How do you get paid the maximum amount of money at Goldman Sachs? Aside from working on a highly profitable trading book, or for a fund of funds that's being spun out on its own, you might want to try working for Goldman in the UK. Pay for Goldman Sachs employees in the City of London is consistently far higher than for Goldman people elsewhere, and this year is no different.
Newly released results for Goldman Sachs International (the UK entity) in the first nine months of 2021 reveal that average compensation per head for the firm's 4,013 employees was $747k (£551k), including employers' national insurance, for the first nine months of this year. Despite cutting UK headcount by 355 people in 2021, Goldman has spent an enormous 54% more on compensation in the UK so far in 2021 compared to 2020. Individual Goldman UK employees are on track to earn an average of nearly $1m (presuming pay is allocated equally, which it clearly won't be) each.
While UK compensation at Goldman Sachs averaged $747k per head from January to September, the global average for Goldman's 43,000 staff during this period was "just" $337k. In other words, Goldman Sachs' London staff are on track to be paid more than twice as much as the rest.
There are a few reasons for this. Key among them is that Goldman moved 1,700 people who previously worked for Goldman Sachs International into another UK subsidiary in 2017. A high proportion of remaining staff are front office bankers and traders, who earn more. Goldman has stopped breaking out the distribution of UK staff by division, but previous year's figures indicated a skew towards the markets division and highly paid traders.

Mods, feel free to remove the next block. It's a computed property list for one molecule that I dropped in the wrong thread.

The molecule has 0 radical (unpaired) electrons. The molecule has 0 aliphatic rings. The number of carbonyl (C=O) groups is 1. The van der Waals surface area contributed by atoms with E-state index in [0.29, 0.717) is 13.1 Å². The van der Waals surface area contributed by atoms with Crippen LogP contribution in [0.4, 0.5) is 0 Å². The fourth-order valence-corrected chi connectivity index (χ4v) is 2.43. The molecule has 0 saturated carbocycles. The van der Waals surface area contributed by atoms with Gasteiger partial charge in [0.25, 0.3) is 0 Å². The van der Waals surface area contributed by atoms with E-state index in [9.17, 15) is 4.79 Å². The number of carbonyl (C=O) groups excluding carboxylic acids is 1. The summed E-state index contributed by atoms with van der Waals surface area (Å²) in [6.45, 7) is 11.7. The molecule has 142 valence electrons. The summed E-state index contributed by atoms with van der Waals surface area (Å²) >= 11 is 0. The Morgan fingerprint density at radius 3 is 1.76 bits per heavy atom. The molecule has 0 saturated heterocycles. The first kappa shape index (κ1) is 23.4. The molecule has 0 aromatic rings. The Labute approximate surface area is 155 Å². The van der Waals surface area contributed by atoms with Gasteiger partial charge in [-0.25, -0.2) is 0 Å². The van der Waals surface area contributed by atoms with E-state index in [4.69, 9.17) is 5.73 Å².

In a typical year, Goldman's London operation is genuinely extremely profitable. This year, however, its London staff appear to be earning more staff elsewhere despite a modest profit margin compared to the firm globally. Following a 23% decline in UK fixed income currencies and commodities (FICC) revenues this year, profits at Goldman Sachs International are up just 5% on last year, while the net profit margin at Goldman Sachs International is 26%. This compares to a 257% increase in net earnings globally and a global net margin of 37%. - Goldman's people might want to question why UK staff aren't being paid a bit less, comparatively speaking.
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